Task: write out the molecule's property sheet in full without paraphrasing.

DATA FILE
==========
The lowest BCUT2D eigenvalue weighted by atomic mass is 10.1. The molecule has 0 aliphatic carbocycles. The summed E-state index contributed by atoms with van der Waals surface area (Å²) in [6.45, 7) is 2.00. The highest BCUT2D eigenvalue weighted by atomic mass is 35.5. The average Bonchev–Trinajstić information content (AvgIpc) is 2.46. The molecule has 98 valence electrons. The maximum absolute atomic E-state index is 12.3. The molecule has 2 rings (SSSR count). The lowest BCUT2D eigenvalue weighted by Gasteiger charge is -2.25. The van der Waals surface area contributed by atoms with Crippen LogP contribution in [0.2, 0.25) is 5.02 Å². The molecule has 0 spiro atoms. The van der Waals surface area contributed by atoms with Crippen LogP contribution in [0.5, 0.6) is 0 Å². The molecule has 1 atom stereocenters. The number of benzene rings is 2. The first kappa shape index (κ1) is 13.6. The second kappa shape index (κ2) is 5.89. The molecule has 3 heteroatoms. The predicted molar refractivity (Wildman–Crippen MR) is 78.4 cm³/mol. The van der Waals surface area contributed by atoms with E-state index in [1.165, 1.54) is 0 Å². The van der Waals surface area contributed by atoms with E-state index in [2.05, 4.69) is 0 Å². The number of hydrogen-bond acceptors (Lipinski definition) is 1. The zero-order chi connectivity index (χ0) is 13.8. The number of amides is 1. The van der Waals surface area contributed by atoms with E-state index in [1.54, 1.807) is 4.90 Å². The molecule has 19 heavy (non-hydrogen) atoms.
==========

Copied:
The lowest BCUT2D eigenvalue weighted by atomic mass is 10.1. The molecule has 0 aliphatic carbocycles. The summed E-state index contributed by atoms with van der Waals surface area (Å²) in [6.45, 7) is 2.00. The highest BCUT2D eigenvalue weighted by atomic mass is 35.5. The average Bonchev–Trinajstić information content (AvgIpc) is 2.46. The molecule has 98 valence electrons. The maximum absolute atomic E-state index is 12.3. The molecule has 2 rings (SSSR count). The lowest BCUT2D eigenvalue weighted by Gasteiger charge is -2.25. The van der Waals surface area contributed by atoms with Crippen LogP contribution in [0.2, 0.25) is 5.02 Å². The molecule has 0 spiro atoms. The van der Waals surface area contributed by atoms with Crippen LogP contribution in [0.5, 0.6) is 0 Å². The molecule has 1 atom stereocenters. The number of benzene rings is 2. The first kappa shape index (κ1) is 13.6. The second kappa shape index (κ2) is 5.89. The molecule has 3 heteroatoms. The predicted molar refractivity (Wildman–Crippen MR) is 78.4 cm³/mol. The van der Waals surface area contributed by atoms with E-state index in [1.165, 1.54) is 0 Å². The van der Waals surface area contributed by atoms with E-state index in [2.05, 4.69) is 0 Å². The number of hydrogen-bond acceptors (Lipinski definition) is 1. The zero-order chi connectivity index (χ0) is 13.8. The number of amides is 1. The van der Waals surface area contributed by atoms with E-state index in [1.54, 1.807) is 4.90 Å². The molecule has 19 heavy (non-hydrogen) atoms.